Millions of Californians applied for Biden student loan relief. What is the holdup?

Susan Walsh/AP

More than 2.3 million Californians applied for or were deemed automatically eligible for tens of thousands of dollars in student debt forgiveness in the four weeks that applications were open this fall, White House data shows.

So far, fewer than 1.5 million of them had applications approved as a result of various lawsuits that forced the administration to pause the program.

No one has gotten relief.

President Joe Biden announced the plan in August to offer up to $20,000 in forgiveness for borrowers who had received a Pell Grant, a form of federal student aid for low-income families, and up to $10,000 if they did not.

The program intended to protect borrowers who were at risk of missing payments as a result of economic burdens from the coronavirus pandemic. The White House estimated that more than 40 million borrowers would qualify for debt relief through the program.

Overall, 26 million borrowers applied or were otherwise deemed eligible for forgiveness by the U.S. Department of Education. The department “fully approved” relief and sent information to loan providers for over 16 million of these people.

By then, the administration was forced to halt accepting applications. Loan providers were blocked from discharging debt.

According to an administration official, who was able to confirm with the condition of anonymity, the Education Department had not sent over some information for people deemed automatically eligible to loan servicers before the program was blocked, which accounted for some of the gap. For some applicants, the Education Department was unable to process their materials or get enough information needed to confirm eligibility before lawsuits halted the program.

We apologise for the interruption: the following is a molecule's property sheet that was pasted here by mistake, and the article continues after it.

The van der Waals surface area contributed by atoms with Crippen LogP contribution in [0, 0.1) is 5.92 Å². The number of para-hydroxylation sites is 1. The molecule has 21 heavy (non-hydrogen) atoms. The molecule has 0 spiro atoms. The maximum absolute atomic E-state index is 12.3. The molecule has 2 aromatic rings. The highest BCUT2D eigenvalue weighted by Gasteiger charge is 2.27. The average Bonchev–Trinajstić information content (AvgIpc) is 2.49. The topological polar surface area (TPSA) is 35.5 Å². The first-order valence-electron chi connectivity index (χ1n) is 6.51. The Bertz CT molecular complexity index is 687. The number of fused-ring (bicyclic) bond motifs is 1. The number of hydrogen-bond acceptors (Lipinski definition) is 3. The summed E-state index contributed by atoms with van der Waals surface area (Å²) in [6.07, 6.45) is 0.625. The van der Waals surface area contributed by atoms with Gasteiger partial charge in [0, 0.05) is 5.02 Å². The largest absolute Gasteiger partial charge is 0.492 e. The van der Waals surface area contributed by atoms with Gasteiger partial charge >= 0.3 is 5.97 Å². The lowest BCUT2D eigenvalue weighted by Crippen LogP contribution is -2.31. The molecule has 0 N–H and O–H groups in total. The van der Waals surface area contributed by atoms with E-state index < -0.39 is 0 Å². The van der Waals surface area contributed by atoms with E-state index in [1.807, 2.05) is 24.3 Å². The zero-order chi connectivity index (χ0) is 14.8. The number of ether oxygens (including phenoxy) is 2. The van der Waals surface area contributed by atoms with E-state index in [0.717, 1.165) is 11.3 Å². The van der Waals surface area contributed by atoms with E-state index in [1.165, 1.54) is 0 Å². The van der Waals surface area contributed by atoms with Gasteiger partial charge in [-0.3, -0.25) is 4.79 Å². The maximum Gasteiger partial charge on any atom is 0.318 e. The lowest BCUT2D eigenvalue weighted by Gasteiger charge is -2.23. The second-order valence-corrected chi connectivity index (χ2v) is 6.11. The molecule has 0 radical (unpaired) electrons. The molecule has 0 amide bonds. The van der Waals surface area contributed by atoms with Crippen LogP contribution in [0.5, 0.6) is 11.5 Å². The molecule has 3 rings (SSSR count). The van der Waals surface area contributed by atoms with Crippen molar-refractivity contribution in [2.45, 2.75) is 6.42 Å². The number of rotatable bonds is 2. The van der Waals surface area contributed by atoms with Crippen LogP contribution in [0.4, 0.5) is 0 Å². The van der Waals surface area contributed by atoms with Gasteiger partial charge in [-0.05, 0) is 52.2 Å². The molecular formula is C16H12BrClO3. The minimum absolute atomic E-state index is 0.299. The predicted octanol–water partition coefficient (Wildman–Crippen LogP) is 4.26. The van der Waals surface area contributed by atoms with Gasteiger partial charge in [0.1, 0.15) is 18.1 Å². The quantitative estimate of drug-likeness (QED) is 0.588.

After Biden announced the plan in August, several conservative groups and states sued, claiming that the policy is harmful and that it was beyond the president’s power to cancel consumers’ debts. With lawsuits holding up the forgiveness program, the administration extended the pause on federal loan payments until June 30.

The Supreme Court agreed to hear two of the lawsuits. One lawsuit by six Republican-led states claims the policy would hurt companies that service federal student loans; in the other, plaintiffs alleged they were harmed by the plan because they would at least partially be excluded from getting forgiveness.

The Court will hear oral arguments on Feb. 28. Federal student loan payments will resume 60 days after the Court releases a decision or, if the court fails to reach a decision by the June 30, 60 days later on Aug. 29.

Officials are confident that the program is legal and that they will get back to delivering relief.

“We remain confident in our legal authority to adopt this program that will ensure the financial harms caused by the pandemic don’t drive borrowers into delinquency and default,” Secretary of Education Miguel Cardona said in a statement in January when the Departments of Education and Justice filed a brief in support of the program with the Supreme Court.

Emergency grants

There are other ways that the White House has helped with students’ financial burdens through the pandemic that have been implemented with fewer hangups.

On Wednesday, the Biden administration released estimates that 18 million students received financial aid since the beginning of 2021 through the Higher Education Emergency Relief Fund, which was created by the Trump-era Coronavirus Aid, Relief and Economic Security (CARES) Act of March 2020. There have been three iterations of the Higher Education Emergency Relief Fund (HEERF), the last of which was the program’s largest investment via the 2021 American Rescue Plan at nearly $40 billion.